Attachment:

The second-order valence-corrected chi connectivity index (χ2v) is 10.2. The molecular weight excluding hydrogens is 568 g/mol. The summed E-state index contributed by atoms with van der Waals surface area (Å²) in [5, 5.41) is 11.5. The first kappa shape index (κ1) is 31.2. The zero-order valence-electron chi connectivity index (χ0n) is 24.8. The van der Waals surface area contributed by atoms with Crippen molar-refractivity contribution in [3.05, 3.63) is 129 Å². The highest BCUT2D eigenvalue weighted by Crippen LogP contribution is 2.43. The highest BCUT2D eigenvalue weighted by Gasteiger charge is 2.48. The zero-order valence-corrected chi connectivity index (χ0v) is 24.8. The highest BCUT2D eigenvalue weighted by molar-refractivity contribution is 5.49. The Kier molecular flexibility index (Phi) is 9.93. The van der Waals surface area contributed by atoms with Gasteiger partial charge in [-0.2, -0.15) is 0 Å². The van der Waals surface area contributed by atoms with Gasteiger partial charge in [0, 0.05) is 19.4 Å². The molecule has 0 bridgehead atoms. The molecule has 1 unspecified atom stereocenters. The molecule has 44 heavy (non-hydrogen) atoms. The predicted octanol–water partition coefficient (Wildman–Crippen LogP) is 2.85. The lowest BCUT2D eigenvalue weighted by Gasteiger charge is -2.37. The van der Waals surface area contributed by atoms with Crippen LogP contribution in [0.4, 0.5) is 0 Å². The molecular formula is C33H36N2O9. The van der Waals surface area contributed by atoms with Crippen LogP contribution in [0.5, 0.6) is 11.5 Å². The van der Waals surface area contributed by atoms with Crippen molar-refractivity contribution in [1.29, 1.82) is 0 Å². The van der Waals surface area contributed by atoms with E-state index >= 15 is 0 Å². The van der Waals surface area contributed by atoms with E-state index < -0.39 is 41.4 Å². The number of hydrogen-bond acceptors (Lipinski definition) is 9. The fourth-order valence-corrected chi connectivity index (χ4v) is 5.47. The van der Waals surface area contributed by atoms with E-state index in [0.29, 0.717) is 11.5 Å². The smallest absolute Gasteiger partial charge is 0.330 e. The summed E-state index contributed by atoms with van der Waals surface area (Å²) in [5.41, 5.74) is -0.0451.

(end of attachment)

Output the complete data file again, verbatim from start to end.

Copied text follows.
The second-order valence-corrected chi connectivity index (χ2v) is 10.2. The molecular weight excluding hydrogens is 568 g/mol. The summed E-state index contributed by atoms with van der Waals surface area (Å²) in [5, 5.41) is 11.5. The first kappa shape index (κ1) is 31.2. The zero-order valence-electron chi connectivity index (χ0n) is 24.8. The van der Waals surface area contributed by atoms with Crippen molar-refractivity contribution in [3.05, 3.63) is 129 Å². The highest BCUT2D eigenvalue weighted by Crippen LogP contribution is 2.43. The highest BCUT2D eigenvalue weighted by Gasteiger charge is 2.48. The zero-order valence-corrected chi connectivity index (χ0v) is 24.8. The highest BCUT2D eigenvalue weighted by molar-refractivity contribution is 5.49. The Kier molecular flexibility index (Phi) is 9.93. The van der Waals surface area contributed by atoms with Gasteiger partial charge in [-0.2, -0.15) is 0 Å². The van der Waals surface area contributed by atoms with Gasteiger partial charge in [0, 0.05) is 19.4 Å². The molecule has 0 bridgehead atoms. The molecule has 1 unspecified atom stereocenters. The molecule has 44 heavy (non-hydrogen) atoms. The predicted octanol–water partition coefficient (Wildman–Crippen LogP) is 2.85. The lowest BCUT2D eigenvalue weighted by Gasteiger charge is -2.37. The van der Waals surface area contributed by atoms with Crippen LogP contribution in [0.4, 0.5) is 0 Å². The molecular formula is C33H36N2O9. The van der Waals surface area contributed by atoms with Crippen LogP contribution in [0.5, 0.6) is 11.5 Å². The van der Waals surface area contributed by atoms with Crippen molar-refractivity contribution in [1.29, 1.82) is 0 Å². The van der Waals surface area contributed by atoms with E-state index >= 15 is 0 Å². The van der Waals surface area contributed by atoms with E-state index < -0.39 is 41.4 Å². The number of hydrogen-bond acceptors (Lipinski definition) is 9. The fourth-order valence-corrected chi connectivity index (χ4v) is 5.47. The van der Waals surface area contributed by atoms with E-state index in [0.29, 0.717) is 11.5 Å². The smallest absolute Gasteiger partial charge is 0.330 e. The summed E-state index contributed by atoms with van der Waals surface area (Å²) in [5.41, 5.74) is -0.0451.